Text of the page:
How do we keep this site running? This post may contain affiliate links — the cost is the same to you, but we get a referral fee. Compensation does not affect rankings. Thanks!
We’re not the only dog lovers with canine rescue stories on the brain. RiverRun International Film Festival in Winston-Salem, NC seems to have an interest in dog rescue stories, too. And given that April is Prevention of Cruelty to Animals Month, this article and movie seems very fitting to share. We hope you will have the opportunity to see this movie and help raise awareness to prevent cruelty to animals like Susie in the future.
Susie’s Hope: The Film
At their 2013 festival, RiverRun will be screening Susie’s Hope, a film, based on true events, that tells the story of Donna Lawrence and her adoption of a Pit Bull-mix puppy — a puppy that someone had set on fire and left for dead — just months after surviving a horrific Pit Bull attack herself.
Together, the pair learned to heal, love and forgive, and started a non-profit, which the film was named after, to speak out against animal cruelty. Over 15 percent of all ticket sales go to support the charity’s work.
The film was shot in Winston-Salem, NC and stars Emmanuelle Vaugier, Burgess Jenkins, and Andrea Powell, among others.
Director: Jerry Rees
Running Time: 104 minutes
RiverRun International Film Festival Screenings:
- April 13, 2013 at 1pm
- April 16,2013 at 3pm
- April 20,2013 at 4pm
When her neighbors moved away and left their dog chained to a tree, Donna began feeding it instead of calling animal control. One day, the dog attacked her from behind. After a terrifying struggle, she was able to make it to a neighbor’s house, and they called for help. It was two months before Donna could walk again; the doctor told her she was lucky to be alive. Even after her physical healing was through, Donna continued to carry the emotional scars from the attack and became fearful of the animals she’d always loved…until she met Susie.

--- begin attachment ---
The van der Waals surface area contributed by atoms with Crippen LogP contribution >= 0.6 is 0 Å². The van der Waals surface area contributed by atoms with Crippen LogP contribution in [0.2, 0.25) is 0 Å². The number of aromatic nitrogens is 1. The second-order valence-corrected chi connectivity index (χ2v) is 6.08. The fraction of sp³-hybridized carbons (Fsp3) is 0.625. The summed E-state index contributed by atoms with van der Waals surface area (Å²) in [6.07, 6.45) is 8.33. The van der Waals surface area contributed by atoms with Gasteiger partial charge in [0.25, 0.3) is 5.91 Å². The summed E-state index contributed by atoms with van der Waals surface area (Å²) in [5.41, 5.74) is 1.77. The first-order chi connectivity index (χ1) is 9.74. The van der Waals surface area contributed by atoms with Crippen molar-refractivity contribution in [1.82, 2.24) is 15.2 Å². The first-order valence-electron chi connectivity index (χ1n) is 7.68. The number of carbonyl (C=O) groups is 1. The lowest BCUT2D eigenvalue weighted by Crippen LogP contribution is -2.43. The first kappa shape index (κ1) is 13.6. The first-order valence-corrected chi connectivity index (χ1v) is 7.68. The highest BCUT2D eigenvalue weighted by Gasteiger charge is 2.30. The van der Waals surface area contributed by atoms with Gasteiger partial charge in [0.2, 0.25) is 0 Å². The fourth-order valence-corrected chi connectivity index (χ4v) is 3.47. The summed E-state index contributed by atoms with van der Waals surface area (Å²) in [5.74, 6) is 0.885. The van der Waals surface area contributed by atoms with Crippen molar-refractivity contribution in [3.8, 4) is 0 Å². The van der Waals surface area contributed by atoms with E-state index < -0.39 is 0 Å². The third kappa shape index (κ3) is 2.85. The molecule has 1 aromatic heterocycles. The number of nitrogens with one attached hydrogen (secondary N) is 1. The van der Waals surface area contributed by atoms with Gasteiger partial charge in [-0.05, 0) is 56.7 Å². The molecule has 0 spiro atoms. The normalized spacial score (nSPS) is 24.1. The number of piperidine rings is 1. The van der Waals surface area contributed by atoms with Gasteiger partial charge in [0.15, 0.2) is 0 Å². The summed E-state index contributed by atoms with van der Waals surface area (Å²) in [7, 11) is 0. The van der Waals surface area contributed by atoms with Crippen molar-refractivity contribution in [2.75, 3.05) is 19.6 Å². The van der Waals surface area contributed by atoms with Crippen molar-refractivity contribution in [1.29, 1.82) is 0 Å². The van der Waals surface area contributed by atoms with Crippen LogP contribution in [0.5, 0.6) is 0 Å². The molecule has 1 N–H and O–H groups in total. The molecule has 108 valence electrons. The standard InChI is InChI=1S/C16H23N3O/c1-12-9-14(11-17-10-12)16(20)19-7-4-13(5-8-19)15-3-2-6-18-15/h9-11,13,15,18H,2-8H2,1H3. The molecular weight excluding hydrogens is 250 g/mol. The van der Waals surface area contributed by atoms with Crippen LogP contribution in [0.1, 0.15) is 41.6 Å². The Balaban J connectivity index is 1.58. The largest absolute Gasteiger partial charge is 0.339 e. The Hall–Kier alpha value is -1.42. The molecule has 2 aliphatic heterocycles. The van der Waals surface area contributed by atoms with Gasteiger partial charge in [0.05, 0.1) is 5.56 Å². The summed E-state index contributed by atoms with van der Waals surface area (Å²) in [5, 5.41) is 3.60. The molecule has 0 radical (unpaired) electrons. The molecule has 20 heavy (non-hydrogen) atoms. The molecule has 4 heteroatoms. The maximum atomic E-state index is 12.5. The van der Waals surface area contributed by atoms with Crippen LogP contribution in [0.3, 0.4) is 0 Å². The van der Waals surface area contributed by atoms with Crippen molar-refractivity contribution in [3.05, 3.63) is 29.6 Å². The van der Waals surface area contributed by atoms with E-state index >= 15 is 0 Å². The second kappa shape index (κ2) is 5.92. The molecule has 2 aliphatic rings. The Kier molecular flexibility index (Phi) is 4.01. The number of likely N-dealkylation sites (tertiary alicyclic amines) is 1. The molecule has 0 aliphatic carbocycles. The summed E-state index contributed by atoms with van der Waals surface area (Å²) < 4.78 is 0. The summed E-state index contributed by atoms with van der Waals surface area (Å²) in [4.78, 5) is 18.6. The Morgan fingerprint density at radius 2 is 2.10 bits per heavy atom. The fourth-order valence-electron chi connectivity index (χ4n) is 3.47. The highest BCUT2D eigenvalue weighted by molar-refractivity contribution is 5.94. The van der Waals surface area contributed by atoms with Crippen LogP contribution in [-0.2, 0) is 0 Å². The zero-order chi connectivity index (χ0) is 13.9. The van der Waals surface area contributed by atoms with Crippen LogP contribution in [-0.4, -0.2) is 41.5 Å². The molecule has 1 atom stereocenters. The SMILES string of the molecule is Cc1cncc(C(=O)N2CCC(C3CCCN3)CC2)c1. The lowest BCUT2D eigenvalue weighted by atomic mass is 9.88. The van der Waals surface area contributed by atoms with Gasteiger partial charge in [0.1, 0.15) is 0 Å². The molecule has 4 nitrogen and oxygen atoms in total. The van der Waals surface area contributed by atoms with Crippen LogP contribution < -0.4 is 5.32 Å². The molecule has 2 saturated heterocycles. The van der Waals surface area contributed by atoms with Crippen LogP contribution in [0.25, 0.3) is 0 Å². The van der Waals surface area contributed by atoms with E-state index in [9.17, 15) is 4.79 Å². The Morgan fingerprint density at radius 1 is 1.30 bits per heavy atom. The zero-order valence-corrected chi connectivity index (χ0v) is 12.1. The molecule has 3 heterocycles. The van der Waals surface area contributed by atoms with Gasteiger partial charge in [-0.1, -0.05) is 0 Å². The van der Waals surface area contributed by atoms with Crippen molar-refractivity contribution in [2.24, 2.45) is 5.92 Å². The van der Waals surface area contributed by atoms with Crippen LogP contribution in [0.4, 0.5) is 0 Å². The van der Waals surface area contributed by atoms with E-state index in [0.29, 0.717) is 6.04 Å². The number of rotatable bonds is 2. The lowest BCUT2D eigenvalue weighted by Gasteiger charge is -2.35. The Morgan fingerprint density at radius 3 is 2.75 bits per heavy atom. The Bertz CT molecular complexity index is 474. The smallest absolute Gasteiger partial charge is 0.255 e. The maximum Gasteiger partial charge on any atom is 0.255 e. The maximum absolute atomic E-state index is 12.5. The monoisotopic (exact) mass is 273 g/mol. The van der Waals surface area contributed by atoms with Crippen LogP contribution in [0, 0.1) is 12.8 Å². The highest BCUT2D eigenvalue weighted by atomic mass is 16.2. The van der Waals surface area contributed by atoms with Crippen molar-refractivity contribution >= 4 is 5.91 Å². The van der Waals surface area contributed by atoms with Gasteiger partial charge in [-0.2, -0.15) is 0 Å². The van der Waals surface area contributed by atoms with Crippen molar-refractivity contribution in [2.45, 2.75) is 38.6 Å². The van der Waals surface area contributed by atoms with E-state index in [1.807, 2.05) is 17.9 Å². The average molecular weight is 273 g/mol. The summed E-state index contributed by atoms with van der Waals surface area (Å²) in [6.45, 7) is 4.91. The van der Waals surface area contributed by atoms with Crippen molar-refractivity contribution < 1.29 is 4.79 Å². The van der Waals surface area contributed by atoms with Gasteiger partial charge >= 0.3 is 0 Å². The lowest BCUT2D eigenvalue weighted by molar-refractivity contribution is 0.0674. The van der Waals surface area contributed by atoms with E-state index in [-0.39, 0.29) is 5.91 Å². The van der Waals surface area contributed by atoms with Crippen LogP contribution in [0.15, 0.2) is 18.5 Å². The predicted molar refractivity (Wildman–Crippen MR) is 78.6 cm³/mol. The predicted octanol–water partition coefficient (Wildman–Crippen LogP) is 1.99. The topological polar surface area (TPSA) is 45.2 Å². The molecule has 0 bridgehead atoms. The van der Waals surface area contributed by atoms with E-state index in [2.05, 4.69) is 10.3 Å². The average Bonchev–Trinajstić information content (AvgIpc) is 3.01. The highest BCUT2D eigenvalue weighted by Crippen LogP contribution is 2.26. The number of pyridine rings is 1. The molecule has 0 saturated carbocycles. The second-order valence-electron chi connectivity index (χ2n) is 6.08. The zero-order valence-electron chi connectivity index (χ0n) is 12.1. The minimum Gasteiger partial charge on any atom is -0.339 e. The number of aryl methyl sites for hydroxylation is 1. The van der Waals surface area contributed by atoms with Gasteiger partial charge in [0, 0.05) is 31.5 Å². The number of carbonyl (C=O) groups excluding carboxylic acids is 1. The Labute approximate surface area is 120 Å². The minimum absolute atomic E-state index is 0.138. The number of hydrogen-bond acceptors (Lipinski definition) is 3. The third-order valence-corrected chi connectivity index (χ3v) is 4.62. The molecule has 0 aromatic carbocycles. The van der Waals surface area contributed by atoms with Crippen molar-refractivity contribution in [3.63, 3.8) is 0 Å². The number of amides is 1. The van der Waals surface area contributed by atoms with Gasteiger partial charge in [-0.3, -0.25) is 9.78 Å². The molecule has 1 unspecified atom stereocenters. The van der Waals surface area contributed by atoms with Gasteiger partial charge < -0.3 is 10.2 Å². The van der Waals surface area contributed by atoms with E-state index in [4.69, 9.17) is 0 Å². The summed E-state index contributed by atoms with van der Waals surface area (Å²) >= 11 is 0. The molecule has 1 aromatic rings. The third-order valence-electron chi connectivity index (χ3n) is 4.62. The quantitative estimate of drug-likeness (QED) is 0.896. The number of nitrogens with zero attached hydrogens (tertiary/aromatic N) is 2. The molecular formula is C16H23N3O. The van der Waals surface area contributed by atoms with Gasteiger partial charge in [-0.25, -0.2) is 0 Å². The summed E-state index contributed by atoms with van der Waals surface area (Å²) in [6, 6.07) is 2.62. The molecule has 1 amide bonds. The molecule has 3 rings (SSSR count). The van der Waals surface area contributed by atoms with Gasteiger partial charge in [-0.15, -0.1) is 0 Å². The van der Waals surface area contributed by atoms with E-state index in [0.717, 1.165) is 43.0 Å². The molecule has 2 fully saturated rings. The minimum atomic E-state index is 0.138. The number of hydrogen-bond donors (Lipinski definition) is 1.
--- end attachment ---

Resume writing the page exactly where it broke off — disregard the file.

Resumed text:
About Susie the Rescue Dog
Susie was just eight weeks old when her owner beat her severely and set her on fire for licking his baby’s face. She was found in a Greensboro, NC park ten days later with second and third degree burns on over 60 percent of her body, a broken jaw, ears burned to nubs, and knocked out teeth. After months in rehab at a local animal shelter, Susie regained her former puppy love, and was adopted when she turned one year old by Donna and Roy Lawrence. She’s now trained as a therapy dog, and having become a Canine Good Citizen, works with other burn victims like herself.
Prior to 2009, there were no harsh penalties for animal cruelty in North Carolina. The worst penalty that an abuser could receive was five months probation. With the support of Senator Don Vaughn, Assistant District Attorney, Chris Parrish, Guilford County Animal Shelter Director, Marsha Williams, and countless other community members, Donna and Susie began campaigning to pass S.B. 254, otherwise known as H.B. 1690 or more popularly known as Susie’s Law. It was a law that would make animal abuse a felony in North Carolina, a felony punishable by jail time. Governor Bev Perdue signed the law in 2010 and Susie’s Law took effect that December.
Susie’s Hope The Non-Profit
The mission of Susie’s Hope, the non-profi organizationt, is “to foster awareness of the animal abuse that exists in our nation and to work to end this epidemic by providing education to people of all ages.” To educate the community, Donna and Susie work together as a team visiting churches, pet adoption fairs, schools, and fundraisers, instilling fundamental, yet key, values in the people they meet: That owning a pet is a huge responsibility and honor, that no animal should ever be hurt or abused, that you should be safe around animals you don’t know, and most of all, that love and forgiveness can cure a world of hurt.
One Final Note
In addition to screening Susies Hope at their 2013 festival, RiverRun will also host a dog-friendly film, Babe, on Fourth Street in Winston-Salem, NC (our home base). Fido Film and Folic will take place on Saturday, April 13 at 6pm, and will be a free screening of the film. Bring your canines, and your human friends, too. You may even see some of the Canine Journal crew!